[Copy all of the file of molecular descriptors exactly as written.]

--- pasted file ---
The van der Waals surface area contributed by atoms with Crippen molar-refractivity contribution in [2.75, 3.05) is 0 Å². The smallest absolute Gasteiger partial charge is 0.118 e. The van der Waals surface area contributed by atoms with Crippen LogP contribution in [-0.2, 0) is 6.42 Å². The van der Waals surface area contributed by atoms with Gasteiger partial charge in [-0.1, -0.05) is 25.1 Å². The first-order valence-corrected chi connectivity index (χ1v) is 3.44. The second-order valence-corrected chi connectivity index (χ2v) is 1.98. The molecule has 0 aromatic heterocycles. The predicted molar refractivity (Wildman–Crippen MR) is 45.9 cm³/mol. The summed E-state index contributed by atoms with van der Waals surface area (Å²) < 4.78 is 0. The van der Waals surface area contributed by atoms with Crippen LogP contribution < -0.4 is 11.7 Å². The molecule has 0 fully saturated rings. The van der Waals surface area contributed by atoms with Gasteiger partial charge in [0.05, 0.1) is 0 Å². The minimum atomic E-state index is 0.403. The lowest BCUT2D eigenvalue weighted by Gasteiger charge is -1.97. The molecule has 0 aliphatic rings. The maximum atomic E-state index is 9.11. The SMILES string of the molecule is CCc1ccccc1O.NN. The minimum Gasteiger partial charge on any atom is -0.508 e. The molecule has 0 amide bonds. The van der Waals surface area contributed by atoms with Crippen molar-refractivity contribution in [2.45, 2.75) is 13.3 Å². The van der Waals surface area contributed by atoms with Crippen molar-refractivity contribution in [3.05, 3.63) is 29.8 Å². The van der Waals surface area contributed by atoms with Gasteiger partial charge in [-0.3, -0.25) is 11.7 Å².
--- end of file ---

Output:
The van der Waals surface area contributed by atoms with Crippen molar-refractivity contribution in [2.75, 3.05) is 0 Å². The smallest absolute Gasteiger partial charge is 0.118 e. The van der Waals surface area contributed by atoms with Crippen LogP contribution in [-0.2, 0) is 6.42 Å². The van der Waals surface area contributed by atoms with Gasteiger partial charge in [-0.1, -0.05) is 25.1 Å². The first-order valence-corrected chi connectivity index (χ1v) is 3.44. The second-order valence-corrected chi connectivity index (χ2v) is 1.98. The molecule has 0 aromatic heterocycles. The predicted molar refractivity (Wildman–Crippen MR) is 45.9 cm³/mol. The summed E-state index contributed by atoms with van der Waals surface area (Å²) < 4.78 is 0. The van der Waals surface area contributed by atoms with Crippen LogP contribution < -0.4 is 11.7 Å². The molecule has 0 fully saturated rings. The van der Waals surface area contributed by atoms with Gasteiger partial charge in [0.05, 0.1) is 0 Å². The minimum atomic E-state index is 0.403. The lowest BCUT2D eigenvalue weighted by Gasteiger charge is -1.97. The molecule has 0 aliphatic rings. The maximum atomic E-state index is 9.11. The SMILES string of the molecule is CCc1ccccc1O.NN. The minimum Gasteiger partial charge on any atom is -0.508 e. The molecule has 0 amide bonds. The van der Waals surface area contributed by atoms with Crippen molar-refractivity contribution in [2.45, 2.75) is 13.3 Å². The van der Waals surface area contributed by atoms with Crippen molar-refractivity contribution in [3.05, 3.63) is 29.8 Å². The van der Waals surface area contributed by atoms with Gasteiger partial charge in [-0.3, -0.25) is 11.7 Å².